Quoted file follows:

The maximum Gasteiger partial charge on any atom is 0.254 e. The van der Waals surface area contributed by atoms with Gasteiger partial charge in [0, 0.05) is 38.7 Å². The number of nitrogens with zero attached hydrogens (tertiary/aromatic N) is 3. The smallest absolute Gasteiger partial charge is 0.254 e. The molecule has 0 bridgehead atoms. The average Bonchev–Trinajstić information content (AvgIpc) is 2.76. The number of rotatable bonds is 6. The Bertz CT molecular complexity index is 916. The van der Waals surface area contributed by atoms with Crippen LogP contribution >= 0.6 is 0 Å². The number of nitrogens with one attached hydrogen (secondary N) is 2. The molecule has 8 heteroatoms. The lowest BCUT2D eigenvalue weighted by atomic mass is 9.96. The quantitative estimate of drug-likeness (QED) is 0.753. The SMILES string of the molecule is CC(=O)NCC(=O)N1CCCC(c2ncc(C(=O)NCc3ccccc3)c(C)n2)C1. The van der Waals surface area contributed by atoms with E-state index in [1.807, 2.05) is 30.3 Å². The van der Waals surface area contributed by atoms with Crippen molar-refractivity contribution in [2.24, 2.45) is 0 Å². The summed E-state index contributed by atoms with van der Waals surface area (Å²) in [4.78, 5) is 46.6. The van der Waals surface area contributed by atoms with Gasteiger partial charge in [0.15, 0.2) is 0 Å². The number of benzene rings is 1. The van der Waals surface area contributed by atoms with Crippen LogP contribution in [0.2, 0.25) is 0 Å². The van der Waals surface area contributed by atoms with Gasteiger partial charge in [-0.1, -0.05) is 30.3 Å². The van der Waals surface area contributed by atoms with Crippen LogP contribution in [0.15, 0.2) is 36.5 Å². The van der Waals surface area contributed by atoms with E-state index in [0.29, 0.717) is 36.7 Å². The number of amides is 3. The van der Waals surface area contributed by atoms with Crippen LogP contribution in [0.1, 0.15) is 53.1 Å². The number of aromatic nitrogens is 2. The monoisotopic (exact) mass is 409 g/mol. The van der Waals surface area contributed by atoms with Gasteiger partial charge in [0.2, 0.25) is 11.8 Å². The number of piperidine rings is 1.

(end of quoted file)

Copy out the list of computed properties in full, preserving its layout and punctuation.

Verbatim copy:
The maximum Gasteiger partial charge on any atom is 0.254 e. The van der Waals surface area contributed by atoms with Gasteiger partial charge in [0, 0.05) is 38.7 Å². The number of nitrogens with zero attached hydrogens (tertiary/aromatic N) is 3. The smallest absolute Gasteiger partial charge is 0.254 e. The molecule has 0 bridgehead atoms. The average Bonchev–Trinajstić information content (AvgIpc) is 2.76. The number of rotatable bonds is 6. The Bertz CT molecular complexity index is 916. The van der Waals surface area contributed by atoms with Crippen LogP contribution >= 0.6 is 0 Å². The number of nitrogens with one attached hydrogen (secondary N) is 2. The molecule has 8 heteroatoms. The lowest BCUT2D eigenvalue weighted by atomic mass is 9.96. The quantitative estimate of drug-likeness (QED) is 0.753. The SMILES string of the molecule is CC(=O)NCC(=O)N1CCCC(c2ncc(C(=O)NCc3ccccc3)c(C)n2)C1. The van der Waals surface area contributed by atoms with E-state index in [1.807, 2.05) is 30.3 Å². The van der Waals surface area contributed by atoms with Crippen molar-refractivity contribution in [2.24, 2.45) is 0 Å². The summed E-state index contributed by atoms with van der Waals surface area (Å²) in [4.78, 5) is 46.6. The van der Waals surface area contributed by atoms with Gasteiger partial charge in [0.15, 0.2) is 0 Å². The number of benzene rings is 1. The van der Waals surface area contributed by atoms with Crippen LogP contribution in [0.2, 0.25) is 0 Å². The van der Waals surface area contributed by atoms with Gasteiger partial charge in [-0.1, -0.05) is 30.3 Å². The van der Waals surface area contributed by atoms with Crippen LogP contribution in [0.15, 0.2) is 36.5 Å². The van der Waals surface area contributed by atoms with E-state index in [0.29, 0.717) is 36.7 Å². The number of amides is 3. The van der Waals surface area contributed by atoms with Crippen LogP contribution in [0.1, 0.15) is 53.1 Å². The number of aromatic nitrogens is 2. The monoisotopic (exact) mass is 409 g/mol. The van der Waals surface area contributed by atoms with Gasteiger partial charge in [0.2, 0.25) is 11.8 Å². The number of piperidine rings is 1.